Sleep Well

Sleep Well

To be healthy and feel good, it is essential that you get enough sleep!

When you get enough sleep, you

  • Have more energy

  • Can handle stress better

  • Are more alert and able to focus

  • Have a more positive outlook

  • Have a stronger immune system

  • Look and feel refreshed

Teenagers and young adults need 8 – 9 hours of sleep each night to be fully alert during the day. With their busy schedules, it’s not surprising that most students don’t get enough sleep.

If you aren’t getting enough sleep because you have too much to do, see if there is something you can eliminate or postpone. Sleep is too important to sacrifice!

 Sleep Tips

Some people have a difficult time falling and staying asleep. If you are one of these people, here are some tips to help you get the sleep you needs.

Food and drink

  • Avoid energy drinks and caffeinated products like cola, coffee, and tea, especially in the evening.

  • Don’t go to bed hungry, but don’t eat a lot before you go to bed either. Small amounts of milk, fruit, or chamomile tea may help induce sleepiness.


  • Don’t study or play computer games with 1 hour of going to bed. Take this hour to relax. Do some light stretching, listen to soft music, take a hot bath, or read a book.

  • Get 30 – 60 minutes of exercise at least 4 times a week; however, don’t exercise with 3 hours of bedtime. This is when your body needs to be winding down.

  • Have a regular bedtime routine. Doing the same thing each night will teach your body that it’s time to slow down.

Your Bedroom

  • Keep your bedroom at 68-70 degrees.

  • Turn everything off 30 minutes before going to bed (computer, cell phone, iPad). Make your bedroom dark and quiet. If there is too much light, put dark shades on your windows or wear a sleep mask. If there’s outside noise, wear earplugs.

Falling Asleep

  • Keep a regular sleep/wake cycle on weekdays and weekends. Try not to vary it more than 1 hour. If you sleep until noon on Sunday, you’re likely to have a hard time getting to sleep Sunday night.

  • If you take daytime naps, limit them to 30 minutes.

  • Don’t let yourself fall asleep before you get into bed. If you fall asleep in a chair watching TV, getting back to sleep might be difficult.

  • If you have a hard time “turning your mind off” once you are in bed, use thoughts with rhythm or repetition to help clear your mind (e.g., count backwards form 500 or repeat a word or phrase).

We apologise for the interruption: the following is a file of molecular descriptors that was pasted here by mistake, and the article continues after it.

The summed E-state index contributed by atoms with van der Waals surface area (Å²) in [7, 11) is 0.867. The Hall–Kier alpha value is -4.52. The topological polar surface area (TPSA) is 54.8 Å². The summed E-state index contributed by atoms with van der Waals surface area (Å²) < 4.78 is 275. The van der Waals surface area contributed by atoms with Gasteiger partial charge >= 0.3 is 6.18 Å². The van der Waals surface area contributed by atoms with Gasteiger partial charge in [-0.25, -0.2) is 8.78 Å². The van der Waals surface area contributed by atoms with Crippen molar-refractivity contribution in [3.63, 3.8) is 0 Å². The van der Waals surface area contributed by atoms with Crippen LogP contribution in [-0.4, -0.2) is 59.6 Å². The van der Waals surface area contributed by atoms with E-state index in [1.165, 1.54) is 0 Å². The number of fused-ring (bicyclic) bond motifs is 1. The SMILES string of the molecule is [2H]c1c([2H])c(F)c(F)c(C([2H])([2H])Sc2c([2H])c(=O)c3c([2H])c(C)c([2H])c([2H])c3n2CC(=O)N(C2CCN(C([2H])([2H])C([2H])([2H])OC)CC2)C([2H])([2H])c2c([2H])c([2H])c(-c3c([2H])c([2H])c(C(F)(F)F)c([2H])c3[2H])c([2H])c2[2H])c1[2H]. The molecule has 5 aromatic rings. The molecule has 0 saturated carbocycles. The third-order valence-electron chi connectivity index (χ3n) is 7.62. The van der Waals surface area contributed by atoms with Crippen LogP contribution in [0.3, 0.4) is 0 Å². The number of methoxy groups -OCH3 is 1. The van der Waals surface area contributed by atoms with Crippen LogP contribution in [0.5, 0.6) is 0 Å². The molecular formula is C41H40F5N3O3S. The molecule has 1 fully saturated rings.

• Avoid over-the-counter sleeping pills. If sleep problems persist, speak to your doctor about prescription sleep aids.

Tips to Reduce Stress

While a certain amount of stress can help us stay alert and do our best, too much stress can interfere with our ability to sleep. If stress is making it difficult for you to get the sleep you need, these tips may help.

 Talk Things Out –

Share your concerns and problems with those you trust. Talking things out helps put things in perspective.

Make To Do Lists –

If you are the type of person who lays awake thing of all the things you need to do, make a list before you go to bed. This will allow you to put the next day’s tasks aside.

Practice Relaxation Techniques –

  • Deep breathing – Take long, slow deep breaths. Inhale through your nose and exhale through your mouth.

  • Visualization – Image yourself in a calm, quiet, peaceful place.

  • Muscle Relaxation – Starting at the top of your head, tense, and then relax each group of muscles.

Sleep Facts

  • REM (rapid eye movement) is the lightest stage of sleep. REM makes up 20% - 25% of our sleep. Most dreaming takes place during REM sleep.

  • Somniphobia is the fear of sleep.

  • Experts say that one of the biggest sleep distractions is the 24 – hour accessibility of the internet.

  • Studies show that being sleep while driving can be more dangerous than driving under the influence of alcohol.

  • Three common sleep problems are insomnia, snoring, and sleep apnea.

    • Insomnia is the in ability to fall asleep and/or stay asleep. Up to 30% of teenagers suffer from occasional insomnia.

    • Snoring happens when the flow of air through the mouth and nose is obstructed.

    • Sleep apnea causes people to pause their breathing during their sleep.

  • While most people dream in color, some people dream only in black and white.

  • We spend about 1/3 of our lives sleeping.

“A good laugh and a long sleep are the two best cures for anything.” ~ Irish proverb